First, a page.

Sustainable cooking with Sussex’s Chef Patron Oliver Gladwin

30 March 2020

April French Furnell

Sustainable cooking is “the only way I’ve ever cooked”, says Oliver Gladwin, one part of the Gladwin Brothers trio. Utilising their three skills: one being a farmer, one a chef and the third a restaurateur, the brothers have been bringing their ethos of ‘local and wild’ to the city of London since 2012.

Sussex, their latest opening, celebrates the Sussex countryside with their characteristic sustainability commitment at the core of the business. Ingredients are sourced directly from the Gladwins’ family farm and vineyard or local suppliers handpicked by the three brothers, Richard, Oliver and Gregory.

Chef patron and co-founder Oliver Gladwin has taken his inspiration from his knowledge and love of classical cooking, alongside his passion for all things rural, merging home-grown, heritage dishes with modern cooking techniques and a forward-thinking approach.

The wine list features the Gladwin family’s award-winning range of Sussex wines from their Nutbourne vineyard in Sussex. Expect daily specials such as Vinewood Roasted Grouse to Oliver’s signature Wellington, and desserts including the Sussex Pond Pudding, Apple, Lemon & Marigold Curd with Spiced Burnt Butter and Custard.

Citywealth caught up with chef Oliver Gladwin to find out more about his commitment to sustainability.


Walk us through a typical day running the kitchen at Sussex.

Our first job is to shape the 48-hour wild yeast bread dough, ready for going in the oven as we serve fresh bread daily. The next two hours are crucial prep time as you ready the kitchen for the day; straining braises from the night before, cooking stocks and sauces, and of course making the wellies! The Kitchen brigade gathers for a team briefing before service where we chat about the day ahead, and check on our sections. Next I head upstairs to join the front of house briefing, usually with a new dish to introduce and taste. Lunch service goes by in what feels like a second; Checks being printed, calling orders, plating dishes, the ting of our service bell and just like that it’s over! A short break between lunch and dinner where all the team sits at our Kitchen Table to have our family meal – what a fantastic part of the day. And then, we start the process again for dinner. We clean down as a team at the end of service as we listen to our favourite tunes before heading home.


Tell us about your passion for sustainable cooking.

In all of our kitchens there is a ‘no wastage policy’ – it forges a respect for all ingredients, whether it’s a humble carrot, a live lobster or one of Gregory’s prized cows. Every gram is used and this to me is more than a passion, it’s a way of life. “Sustainable” cooking is the only way I’ve ever cooked and perhaps that is because of my connection to ingredients, growing up on a farm, but I don’t see how we could run a successful kitchen without these practices.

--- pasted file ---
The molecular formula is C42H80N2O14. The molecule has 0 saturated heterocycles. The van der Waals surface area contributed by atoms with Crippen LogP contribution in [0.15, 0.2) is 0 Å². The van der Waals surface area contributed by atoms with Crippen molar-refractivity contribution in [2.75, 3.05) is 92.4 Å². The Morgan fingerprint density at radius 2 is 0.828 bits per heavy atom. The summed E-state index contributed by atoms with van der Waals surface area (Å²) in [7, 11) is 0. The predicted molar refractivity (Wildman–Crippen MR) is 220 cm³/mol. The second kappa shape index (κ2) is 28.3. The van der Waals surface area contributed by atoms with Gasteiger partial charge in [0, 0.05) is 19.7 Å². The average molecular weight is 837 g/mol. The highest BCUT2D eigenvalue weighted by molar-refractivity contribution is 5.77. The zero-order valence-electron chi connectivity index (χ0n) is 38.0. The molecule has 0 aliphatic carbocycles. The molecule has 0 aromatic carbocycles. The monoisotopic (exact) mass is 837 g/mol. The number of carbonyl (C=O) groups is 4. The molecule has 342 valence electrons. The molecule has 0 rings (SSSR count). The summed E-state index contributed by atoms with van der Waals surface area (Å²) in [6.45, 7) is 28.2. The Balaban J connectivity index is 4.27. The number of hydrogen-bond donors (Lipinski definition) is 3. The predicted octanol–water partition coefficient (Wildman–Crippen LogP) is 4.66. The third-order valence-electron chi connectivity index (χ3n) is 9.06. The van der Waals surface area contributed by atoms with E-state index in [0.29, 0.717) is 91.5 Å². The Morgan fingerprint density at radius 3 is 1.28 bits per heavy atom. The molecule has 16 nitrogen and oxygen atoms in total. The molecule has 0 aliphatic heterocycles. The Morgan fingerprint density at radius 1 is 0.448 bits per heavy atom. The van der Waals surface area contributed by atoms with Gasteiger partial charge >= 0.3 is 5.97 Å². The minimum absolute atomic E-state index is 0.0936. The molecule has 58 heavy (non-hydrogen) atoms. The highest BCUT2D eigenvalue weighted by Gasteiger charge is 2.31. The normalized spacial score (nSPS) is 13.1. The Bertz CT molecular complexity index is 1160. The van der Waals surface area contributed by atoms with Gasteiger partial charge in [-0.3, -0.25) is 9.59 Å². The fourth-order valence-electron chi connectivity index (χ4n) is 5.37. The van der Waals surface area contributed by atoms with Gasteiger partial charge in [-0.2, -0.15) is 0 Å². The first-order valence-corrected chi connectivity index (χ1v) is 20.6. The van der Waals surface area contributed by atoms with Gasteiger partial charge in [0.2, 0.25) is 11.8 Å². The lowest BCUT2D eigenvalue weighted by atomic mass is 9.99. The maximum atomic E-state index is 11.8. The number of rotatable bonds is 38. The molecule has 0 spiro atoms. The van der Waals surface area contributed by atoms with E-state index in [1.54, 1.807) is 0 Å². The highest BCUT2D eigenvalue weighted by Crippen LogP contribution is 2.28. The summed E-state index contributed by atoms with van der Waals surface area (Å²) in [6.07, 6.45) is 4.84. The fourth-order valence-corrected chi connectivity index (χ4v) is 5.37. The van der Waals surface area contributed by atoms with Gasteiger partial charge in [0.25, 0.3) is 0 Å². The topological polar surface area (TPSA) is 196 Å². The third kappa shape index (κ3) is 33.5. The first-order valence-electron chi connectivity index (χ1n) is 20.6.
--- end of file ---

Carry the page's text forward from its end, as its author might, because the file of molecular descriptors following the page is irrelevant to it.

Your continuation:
How does this translate into the menu for Sussex?

For a start, all of our ingredients come straight from our family farm and surrounds – animals whole, vegetables unwashed or treated. Once in our kitchen, we butcher animals whole and focus on nose to tail cooking, which means that our menu champions an animal from fillet to offal. In the same way, our chefs are constantly having to think of delicious ways to use otherwise discarded carrot tops, herb stalks and the like which gives us great creations like our tempura garden herb stalks or homemade kimchi. Our menu changes daily based on seasonality and availability of veg and ingredients from the farm – we build our menu around the produce, not the other way around. 


As the business has grown how do you ensure your ethos remains throughout the company?

By ensuring we hire people that lead from the front and who share the same ethos as we do. Ed Haines, our Farm to Fork manager oversees ordering from kitchens, sourcing of ingredients into a central warehouse and making use of everything we receive from the farm. I handle menu movement each week, guiding our chefs to ways to use newly in-season produce or use up end-of season game and veg.


What are your thoughts on sustainable cooking as a trend in the food industry? Is it being done well? Is there room for improvement?

Cooking resourcefully is not something that I see as a trend – it’s a way of life for me. In order to run a business, one must be sustainably minded across the board. In light of it being trend though, any movement toward being more sustainable is obviously great. I think it could certainly improve by focusing further on using British ingredients and supporting local farmers and growers – it seems that we’re very focused on encouraging people to eat less meat and we’re behind that but this country has such incredible game to offer, so perhaps being more adventurous in your cookery at home by using pheasant, venison, quail – or squirrel even!  Sustainability forces creativity and this is an area in which we could celebrate more.


Favourite dish on the Sussex menu? Why?

Beef wellie because it’s a classic and a favourite for all.


Most sustainable dish on the menu?

Squirrel and wild garlic tortellini – local and wild dish from top to tail!


What makes each of the restaurants in the group unique?

Our aim has always been to create a haven of the English countryside in your borough – and this is what differentiates each of our restaurants as they reflect the area in which they’re situated. The food philosophy is the same across all four but each has its own flavor and flair unique to the area.


If you could only cook one dish for the rest of your life… what would it be?

I’d rather die than only cook one dish for the rest of my life!


For more information:

For inspiration visit their Instagram @sussex_resto


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